dc.description.abstract<table><tr><td colspan="2" class="item-title">Parent-Provider Communication in the Complex Care Environment</td></tr><tr class="item-sponsor"><td class="label">Conference Sponsor:</td><td class="value">Midwest Nursing Research Society</td></tr><tr class="item-year"><td class="label">Conference Year:</td><td class="value">2009</td></tr><tr class="item-author"><td class="label">Author:</td><td class="value">Fisher, Mark, MS</td></tr><tr class="item-institute"><td class="label">P.I. Institution Name:</td><td class="value">OUHSC College of Nursing</td></tr><tr class="item-author-title"><td class="label">Title:</td><td class="value">Academic Programs</td></tr><tr class="item-address"><td class="label">Contact Address:</td><td class="value">1100 North Stonewall Avenue, #433, Oklahoma City, OK, 73117, USA</td></tr><tr class="item-phone"><td class="label">Contact Telephone:</td><td class="value">405/250-3385</td></tr><tr class="item-email"><td class="label">Email:</td><td class="value">mark-fisher@ouhsc.edu</td></tr><tr class="item-co-authors"><td class="label">Co-Authors:</td><td class="value">M.J. Fisher, College of Nursing, University of Oklahoma Health Sciences Center, Oklahoma City, OK;</td></tr><tr><td colspan="2" class="item-abstract">Complexities of health care today create challenges for patients, their families and health care providers. Constants in all health care are interactions and communication between patients and their care providers. Pediatric health care often creates another layer of complexity with parents and family members often involved in care delivery and decision making. Although it was introduced over two decades ago, family/patient-centered care has yet to be fully embraced as the model of care. Effective communication between parents, nurses, and physicians is an essential component of family-centered pediatric health care. Outcomes including safety, quality of care and patient/parent satisfaction generate the need to investigate and more thoroughly understand how and why parents, nurses, and physicians communicate in today's complex health care environment. Through careful examination and evaluation of the triadic (parent-nurse-physician) communication process, currently effective means of interaction and potential insights aimed at improving inpatient pediatric care could be discovered. Purpose: The purpose of this pilot study was to explore and describe parent, nurse, and doctor communication, individually, collectively as health care teams and as members of a unit. Method: Limited research involving the parent-nurse-physician triad led to the use of a qualitative approach using face-to-face interviews. Setting: Interviews were conducted on a pediatric inpatient hematology-oncology unit in a large rural children's hospital. Findings: Themes emerging from analysis include: parents know their child, knowing the nurse or doctor is valued by parents, listening is important, and current systems do not allow ideal communication to exist. Conclusion: Safe and high quality pediatric health care is clearly more than the sum of the parts. Gaining a deeper understanding of the interactions and communication between parents, nurses, and physicians as collective health care teams could lead to innovative methods of care and more satisfied patients, parents, and providers.</td></tr></table>en_GB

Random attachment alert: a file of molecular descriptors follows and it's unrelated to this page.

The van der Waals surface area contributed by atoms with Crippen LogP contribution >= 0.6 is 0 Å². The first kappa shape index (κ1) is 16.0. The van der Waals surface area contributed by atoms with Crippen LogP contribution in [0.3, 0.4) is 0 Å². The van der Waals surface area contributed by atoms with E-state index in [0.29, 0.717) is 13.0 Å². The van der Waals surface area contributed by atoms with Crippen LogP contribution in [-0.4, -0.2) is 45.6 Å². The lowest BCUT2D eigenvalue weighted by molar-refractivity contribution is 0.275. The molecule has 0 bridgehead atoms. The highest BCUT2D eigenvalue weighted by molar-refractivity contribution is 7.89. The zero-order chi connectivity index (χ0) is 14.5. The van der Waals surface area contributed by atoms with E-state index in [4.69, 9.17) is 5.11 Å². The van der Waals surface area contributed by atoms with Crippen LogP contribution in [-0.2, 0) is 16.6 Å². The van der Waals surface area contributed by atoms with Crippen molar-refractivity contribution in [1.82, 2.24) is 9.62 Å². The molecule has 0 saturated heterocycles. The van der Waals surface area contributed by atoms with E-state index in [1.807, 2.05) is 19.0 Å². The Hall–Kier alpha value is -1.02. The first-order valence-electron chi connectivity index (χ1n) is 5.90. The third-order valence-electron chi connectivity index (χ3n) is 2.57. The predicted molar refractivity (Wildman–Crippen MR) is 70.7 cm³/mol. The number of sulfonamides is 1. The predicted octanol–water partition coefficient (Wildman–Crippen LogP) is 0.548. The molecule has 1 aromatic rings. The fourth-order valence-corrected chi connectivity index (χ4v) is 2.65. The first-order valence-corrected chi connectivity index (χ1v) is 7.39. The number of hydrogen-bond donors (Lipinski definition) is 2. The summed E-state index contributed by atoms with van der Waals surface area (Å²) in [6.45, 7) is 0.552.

dc.date.available2011-10-26T23:10:40Z-
dc.date.issued2011-10-17en_GB
dc.date.accessioned2011-10-26T23:10:40Z-
dc.description.sponsorshipMidwest Nursing Research Societyen_GB
All Items in this repository are protected by copyright, with all rights reserved, unless otherwise indicated.